Sounds like Bob Vance has got a place to host some laser tag when this is all
Sometimes laser tag can be more than just a
great game for players of all ages to enjoy. It can also be a means to make a
difference and benefit a really worthwhile cause. Kids Chance of Arkansas recently
hosted a bowling/laser tag tournament fundraiser at Fast Lane Entertainment in
Lowell, AR where supporters gathered for a night of food, fun and competition
and utilized the appeal of both laser tag and bowling to raise a nice sum to
benefit their educational scholarships.
Since 2001 Kids Chance of Arkansas has had the
mission of providing scholarships to the dependents of deceased and permanently
totally disabled workers from compensable Arkansas workers compensation claims.
I recognize that scholarships can make a tremendous difference in a young
person’s life, so I was very excited to be able to support this excellent cause
while also enjoying a great night of laser tag.
The event participants enjoyed some social
time with delicious food and drinks at the beginning of the night as the bowling
tournament got underway on lanes sponsored by several generous corporate
supporters. There were some really fun and creative awards presented to keep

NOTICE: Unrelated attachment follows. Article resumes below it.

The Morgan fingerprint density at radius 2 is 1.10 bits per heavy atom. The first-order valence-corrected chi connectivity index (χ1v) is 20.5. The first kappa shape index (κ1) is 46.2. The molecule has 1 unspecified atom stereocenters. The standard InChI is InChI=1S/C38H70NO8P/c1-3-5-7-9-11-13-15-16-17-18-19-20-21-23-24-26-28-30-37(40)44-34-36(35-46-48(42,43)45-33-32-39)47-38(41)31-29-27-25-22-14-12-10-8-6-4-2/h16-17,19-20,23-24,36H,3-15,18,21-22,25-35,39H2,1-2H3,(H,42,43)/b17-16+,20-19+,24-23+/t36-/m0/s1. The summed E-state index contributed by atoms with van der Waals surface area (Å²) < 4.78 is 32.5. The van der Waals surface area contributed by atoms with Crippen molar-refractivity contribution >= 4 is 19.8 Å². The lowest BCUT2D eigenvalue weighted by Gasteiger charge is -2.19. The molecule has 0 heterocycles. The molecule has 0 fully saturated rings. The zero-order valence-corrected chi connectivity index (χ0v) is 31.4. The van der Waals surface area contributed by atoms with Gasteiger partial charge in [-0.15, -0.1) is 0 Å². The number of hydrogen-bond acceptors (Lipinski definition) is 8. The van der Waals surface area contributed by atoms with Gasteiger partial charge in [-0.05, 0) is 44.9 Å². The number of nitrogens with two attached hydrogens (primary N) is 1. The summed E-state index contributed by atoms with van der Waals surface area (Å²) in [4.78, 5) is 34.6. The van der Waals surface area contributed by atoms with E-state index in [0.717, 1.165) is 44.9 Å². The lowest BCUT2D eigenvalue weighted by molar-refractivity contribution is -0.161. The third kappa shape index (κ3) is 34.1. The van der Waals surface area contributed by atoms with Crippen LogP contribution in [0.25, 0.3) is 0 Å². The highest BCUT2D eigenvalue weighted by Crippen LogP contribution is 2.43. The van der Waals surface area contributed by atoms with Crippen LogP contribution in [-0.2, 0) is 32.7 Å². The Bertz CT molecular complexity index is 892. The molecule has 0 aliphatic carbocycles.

the competition lighthearted and entertaining.
Since I know nothing about bowling, I took some
time to warm up with a few practice laser tag games and get familiar with the
arena prior to the laser tag tournament getting underway. I had been adopted
onto Team Genex and thought I’d take a tour of the arena and make a video to
share a few tips with my teammates.
Everyone gathered in the vesting room and put
on the Gen 8 Laserforce packs.
Although the event had several sponsored teams
signed up with full rosters, the dropping of some players necessitated changing
the tournament from a team event to a solo competition. However, that was fine
because everyone who played was still looking forward to getting into the arena
and having a great time. And we learned a little bit about attire in the arena…
Fast Lanes has a really impressive arena. It’s
huge! I’ll call it two levels, although there is a case to be made for saying
there is a mid-level as well. This space has an urban warfare theme and
includes three bases and two beacons, but the most notable targets are
definitely the helicopter and skeleton riding a tank that you can tag, but they
can tag you as well.
We played some solo competition and then did
randomized teams just for fun while the results were determined. There were
some equally fun and creative awards prepared for the laser tag tournament.
I was awarded the Hot Shot award for earning the top score of the night tagging on behalf of Genex Services. Randy Hulin of One
Call won the Sharp Shooter award for high accuracy and Laura Cruce of ArcBest took
home the Sitting Duck award.
By the end of the evening the event had successfully
raised over $4000 in support of educational scholarships and everyone had a
It was great to meet some wonderful people
like Kim and the players from Genex who were so welcoming to me. I’d also like
to thank Melisa Yopp and all the volunteers who helped make this event such a
success. I had such a terrific time and was so pleased to be a part of an event
where laser tag could be a part of helping to make a positive difference to the
future recipients of these Kids Chance of Arkansas scholarships. To learn more
about Kids Chance of Arkansas visit www.kidschancear.org.